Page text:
How Social Media Addiction Affected My Life
Social media addiction is real. The definition of addiction is a complex psycho-physiological process manifested in any behavior in which a person finds pleasure and relief and therefore craves but suffers consequences without being able to give it up.1 Typically, addiction is associated with drugs, gambling, or shopping. But recently, after years of scrolling Instagram before getting out of bed, I couldn't help but wonder how many other people do the same thing. How many of us meet the criteria for social media addiction?
My Social Media Addiction Progression
Luckily, I had a social media-free childhood. Facebook became mainstream when I was 18, and I didn't get my first smartphone until my 25th birthday. During those early days of social media, it felt exhilarating to build connections with folks all over the globe. This technological revolution made it seem like we were living in a futuristic Jetson-like world.
Over the past decade, social media has become a part of everyday life. In my experience, with a history of bulimia and alcohol abuse, it was easy to fall into the trap of social media addiction. I got hooked on the dopamine hit that accompanied likes. Instead of being authentic or present, I became obsessed with creating a perfectly put-together and highly filtered online facade. Social media gave me the external validation I craved, but it left me internally hollow.
Another pitfall of social media is that it magnifies unhealthy comparisons. Rather than spending my 20s getting married, having kids, and building a career, I was battling life-threatening addictions and trying to stay out of jail. Now in my mid-30s, I am still picking up the pieces and rebuilding my life. Social media constantly fed me the shiny highlight reel of my peers and family members' lives who did everything "right" during their 20s, making me feel lousy and behind. It filled me with "shoulds" and distracted me from my progress.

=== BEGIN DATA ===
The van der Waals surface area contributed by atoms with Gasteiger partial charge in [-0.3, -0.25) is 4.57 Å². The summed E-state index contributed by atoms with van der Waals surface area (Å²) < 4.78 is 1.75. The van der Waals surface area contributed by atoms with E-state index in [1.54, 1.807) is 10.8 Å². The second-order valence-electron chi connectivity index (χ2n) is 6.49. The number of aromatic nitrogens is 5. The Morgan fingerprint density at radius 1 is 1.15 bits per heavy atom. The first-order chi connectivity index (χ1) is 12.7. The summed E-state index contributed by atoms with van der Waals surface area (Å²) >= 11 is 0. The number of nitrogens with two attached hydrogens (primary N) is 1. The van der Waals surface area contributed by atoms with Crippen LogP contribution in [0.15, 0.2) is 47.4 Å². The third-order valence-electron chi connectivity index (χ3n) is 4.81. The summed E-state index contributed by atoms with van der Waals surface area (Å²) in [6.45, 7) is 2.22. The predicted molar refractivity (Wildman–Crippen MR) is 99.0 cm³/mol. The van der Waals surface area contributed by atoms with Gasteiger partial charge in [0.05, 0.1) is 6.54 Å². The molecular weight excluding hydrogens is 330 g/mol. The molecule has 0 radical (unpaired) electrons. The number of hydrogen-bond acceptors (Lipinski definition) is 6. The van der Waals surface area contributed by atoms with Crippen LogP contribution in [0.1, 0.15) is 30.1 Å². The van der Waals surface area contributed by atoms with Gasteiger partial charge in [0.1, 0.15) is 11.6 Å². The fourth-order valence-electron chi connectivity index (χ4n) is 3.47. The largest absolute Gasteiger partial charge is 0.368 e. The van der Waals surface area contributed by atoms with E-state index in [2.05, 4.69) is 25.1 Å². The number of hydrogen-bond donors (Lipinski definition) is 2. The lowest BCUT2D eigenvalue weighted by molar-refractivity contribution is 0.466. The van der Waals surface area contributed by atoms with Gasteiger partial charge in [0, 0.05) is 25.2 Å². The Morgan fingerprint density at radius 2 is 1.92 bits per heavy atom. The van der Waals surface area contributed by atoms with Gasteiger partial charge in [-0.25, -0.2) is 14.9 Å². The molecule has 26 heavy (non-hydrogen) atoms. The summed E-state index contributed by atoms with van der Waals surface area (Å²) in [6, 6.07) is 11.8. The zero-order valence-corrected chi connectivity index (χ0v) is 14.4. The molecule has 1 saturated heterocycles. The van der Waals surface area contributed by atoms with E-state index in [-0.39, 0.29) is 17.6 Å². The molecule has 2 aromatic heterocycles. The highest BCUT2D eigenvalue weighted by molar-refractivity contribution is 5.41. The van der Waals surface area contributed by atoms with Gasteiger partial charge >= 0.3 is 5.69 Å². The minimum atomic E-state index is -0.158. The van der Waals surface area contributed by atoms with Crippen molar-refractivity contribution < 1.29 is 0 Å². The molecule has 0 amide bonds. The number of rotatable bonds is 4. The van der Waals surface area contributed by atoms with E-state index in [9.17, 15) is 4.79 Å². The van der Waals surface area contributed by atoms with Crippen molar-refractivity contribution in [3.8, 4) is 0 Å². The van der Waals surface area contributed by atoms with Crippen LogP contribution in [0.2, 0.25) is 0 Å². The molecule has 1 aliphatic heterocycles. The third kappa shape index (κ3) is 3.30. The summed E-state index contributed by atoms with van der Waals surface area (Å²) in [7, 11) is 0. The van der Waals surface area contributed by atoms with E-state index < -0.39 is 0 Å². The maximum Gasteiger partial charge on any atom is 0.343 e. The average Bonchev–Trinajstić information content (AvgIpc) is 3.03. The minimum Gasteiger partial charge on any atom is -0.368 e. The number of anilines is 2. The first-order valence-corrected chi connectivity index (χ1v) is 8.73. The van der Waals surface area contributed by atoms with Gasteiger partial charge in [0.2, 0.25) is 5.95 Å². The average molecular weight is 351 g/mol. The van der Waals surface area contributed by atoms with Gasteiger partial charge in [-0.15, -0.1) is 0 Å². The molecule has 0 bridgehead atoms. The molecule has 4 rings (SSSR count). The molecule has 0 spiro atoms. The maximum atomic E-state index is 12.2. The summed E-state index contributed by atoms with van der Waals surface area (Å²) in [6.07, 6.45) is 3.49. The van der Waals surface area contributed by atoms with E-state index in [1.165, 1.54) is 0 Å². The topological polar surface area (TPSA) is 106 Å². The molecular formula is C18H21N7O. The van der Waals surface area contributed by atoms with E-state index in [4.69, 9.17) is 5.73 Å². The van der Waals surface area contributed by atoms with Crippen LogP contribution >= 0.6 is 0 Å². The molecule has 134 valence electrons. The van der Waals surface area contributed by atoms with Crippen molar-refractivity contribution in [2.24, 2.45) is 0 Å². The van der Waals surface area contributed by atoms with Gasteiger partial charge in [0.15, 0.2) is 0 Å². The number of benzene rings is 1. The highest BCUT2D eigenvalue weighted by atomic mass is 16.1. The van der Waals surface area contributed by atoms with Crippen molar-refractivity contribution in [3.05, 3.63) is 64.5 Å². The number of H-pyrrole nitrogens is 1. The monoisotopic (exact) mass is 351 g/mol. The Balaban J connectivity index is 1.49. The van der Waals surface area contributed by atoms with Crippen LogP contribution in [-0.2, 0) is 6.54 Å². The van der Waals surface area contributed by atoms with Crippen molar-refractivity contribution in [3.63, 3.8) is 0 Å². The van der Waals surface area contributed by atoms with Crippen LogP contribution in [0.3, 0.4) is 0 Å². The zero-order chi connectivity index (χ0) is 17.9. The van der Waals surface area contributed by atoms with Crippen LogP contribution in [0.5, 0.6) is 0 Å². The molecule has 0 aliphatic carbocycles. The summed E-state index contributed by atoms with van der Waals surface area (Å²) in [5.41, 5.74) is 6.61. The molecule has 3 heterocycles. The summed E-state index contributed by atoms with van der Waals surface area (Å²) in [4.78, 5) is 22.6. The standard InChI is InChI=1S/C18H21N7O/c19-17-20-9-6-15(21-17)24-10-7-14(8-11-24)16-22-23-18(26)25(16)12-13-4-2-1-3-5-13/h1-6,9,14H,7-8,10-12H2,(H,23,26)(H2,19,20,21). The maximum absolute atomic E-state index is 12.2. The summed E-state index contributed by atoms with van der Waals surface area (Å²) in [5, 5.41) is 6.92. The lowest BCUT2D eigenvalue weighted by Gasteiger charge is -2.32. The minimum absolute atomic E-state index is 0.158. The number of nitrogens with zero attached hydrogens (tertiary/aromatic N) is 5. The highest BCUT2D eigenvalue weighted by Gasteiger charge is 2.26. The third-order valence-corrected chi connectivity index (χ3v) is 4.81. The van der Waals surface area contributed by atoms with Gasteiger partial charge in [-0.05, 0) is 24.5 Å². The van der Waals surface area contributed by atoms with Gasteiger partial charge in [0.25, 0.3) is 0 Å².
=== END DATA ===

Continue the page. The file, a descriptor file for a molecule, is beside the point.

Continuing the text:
Taking a Break Due to Social Media Addiction
A few weeks ago, I decided to take a break from social media. My withdrawal symptoms were a clear indicator that I was, in fact, addicted to social media. I noticed that I picked up my phone whenever I felt bored or uncomfortable. Even though social media, in my experience, did more harm than good, it still filled a void.
I don't think my relationship with social media is unique. Many of us struggle to be at peace with our lives exactly as they are. Social media is addicting because it creates an alternate reality. Scrolling upon waking is nothing to ashamed of. It is simply a sign of discontentment. Like any addiction, awareness and compassionate curiosity are the first steps toward change.
Gabor Maté: A new understanding of addiction | Network Ireland - Irish Holistic Magazine. (n.d.). https://networkmagazine.ie/articles/gabor-mat%C3%A9-new-understanding-addiction
Cronkright, K. (2023, July 25). How Social Media Addiction Affected My Life, HealthyPlace. Retrieved on 2023, December 8 from https://www.healthyplace.com/blogs/debunkingaddiction/2023/7/how-social-media-addiction-affected-my-life